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The Mass Media

The Mass Media

UMass Boston Professor Is Added to the Governing Board of BPS

Professor of Human Services Miren Uriarte has been added to the governing board of the Boston Public Schools.

Professor of Human Services Miren Uriarte has been added to the governing board of the Boston Public Schools.

Miren Uriarte, professor of human services at College of Public and Community Service, has spent many years studying issues faced by the Latino and ESL (English as a Second Language) students in the New England area. As a sociologist who specializes in policies and institutional development in minority groups, Miren Uriarte is a great addition to the governing board of Boston Public Schools, where the largest ethnic group consists of Latinos.
Professor Uriarte taught undergraduate and graduate students for 34 years at the University of Massachusetts Boston since 1981. Uriarte received her bachelor’s degree in psychology from the University of Florida, after which she continued her education and got her doctorate degree in sociology from Boston University. Cuban-born Uriarte is fluent in her native language of Spanish. 
Most of Uriarte’s research is concentrated on recording Latino experiences in the region. However, she, along with other researchers, spent many years trying to find a system that would help all the English language learners excel in school. Uriarte was among the researchers who discovered that the law that required teachers of the language learners to only communicate in English with their students caused higher rates of school dropout and was unsuccessful in fulfilling its initial purpose: to help students learn English faster.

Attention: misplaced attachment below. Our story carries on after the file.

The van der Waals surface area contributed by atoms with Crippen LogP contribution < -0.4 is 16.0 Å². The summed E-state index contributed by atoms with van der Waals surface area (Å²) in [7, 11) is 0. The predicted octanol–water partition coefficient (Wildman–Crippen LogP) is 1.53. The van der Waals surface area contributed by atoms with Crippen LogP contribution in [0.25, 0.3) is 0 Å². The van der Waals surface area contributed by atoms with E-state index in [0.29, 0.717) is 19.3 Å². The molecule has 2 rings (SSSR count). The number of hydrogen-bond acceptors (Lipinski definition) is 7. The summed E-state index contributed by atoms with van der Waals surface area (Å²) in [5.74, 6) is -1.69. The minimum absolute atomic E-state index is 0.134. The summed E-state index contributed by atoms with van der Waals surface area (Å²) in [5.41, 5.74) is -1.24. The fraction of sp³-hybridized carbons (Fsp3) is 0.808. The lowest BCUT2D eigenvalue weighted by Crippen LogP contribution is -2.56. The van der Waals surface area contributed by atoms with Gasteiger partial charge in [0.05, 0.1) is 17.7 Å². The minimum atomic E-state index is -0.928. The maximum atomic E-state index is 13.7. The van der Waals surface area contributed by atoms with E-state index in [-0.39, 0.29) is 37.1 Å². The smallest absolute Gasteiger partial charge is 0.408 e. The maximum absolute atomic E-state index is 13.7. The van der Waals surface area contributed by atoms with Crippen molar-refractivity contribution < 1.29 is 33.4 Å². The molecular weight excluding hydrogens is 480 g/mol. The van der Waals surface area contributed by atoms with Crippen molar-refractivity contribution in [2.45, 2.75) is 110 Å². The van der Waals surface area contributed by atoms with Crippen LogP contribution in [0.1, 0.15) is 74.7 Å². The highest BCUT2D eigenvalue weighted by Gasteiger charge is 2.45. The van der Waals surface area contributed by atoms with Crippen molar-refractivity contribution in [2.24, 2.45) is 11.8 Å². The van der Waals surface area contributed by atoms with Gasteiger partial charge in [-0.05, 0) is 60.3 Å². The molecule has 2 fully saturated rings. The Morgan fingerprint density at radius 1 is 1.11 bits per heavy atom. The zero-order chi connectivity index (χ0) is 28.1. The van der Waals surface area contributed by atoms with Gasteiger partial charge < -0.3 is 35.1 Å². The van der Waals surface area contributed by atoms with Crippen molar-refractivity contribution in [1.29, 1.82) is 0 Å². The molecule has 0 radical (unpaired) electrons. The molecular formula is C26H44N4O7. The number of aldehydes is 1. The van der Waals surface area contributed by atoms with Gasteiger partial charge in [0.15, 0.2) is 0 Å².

Collective efforts of Professor Uriarte’s team helped to bring the attention of the State and Federal government to this issue, which caused the change of that system for the better.
As a mother of a bilingual Boston Public School graduate who successfully completed his college education, Miren Uriarte took away some lessons from her son’s experiences. “My son was very lucky in the sense that he was in [a] school that was very flexible. He went to Fenway High School. At that time there was a program that was called Dual Enrollment, which meant that even though he was a junior in high school, in the areas in which he was good, they would send him to college.
“So, they sen[t] him to Emmanual College where he took a year of Spanish classes, after which he came to Umass Boston for a semester and half and  took courses like English, history and sociology. That program went away, and we need to bring that back. This way children don’t have to prove that they are college ready, they are college ready,” explained Uriarte. 
Miren Uriarte’s personal and professional experiences in education will be extremely helpful in making informed decisions in policy development, especially when it comes to the issues of Latino students and other English language learners.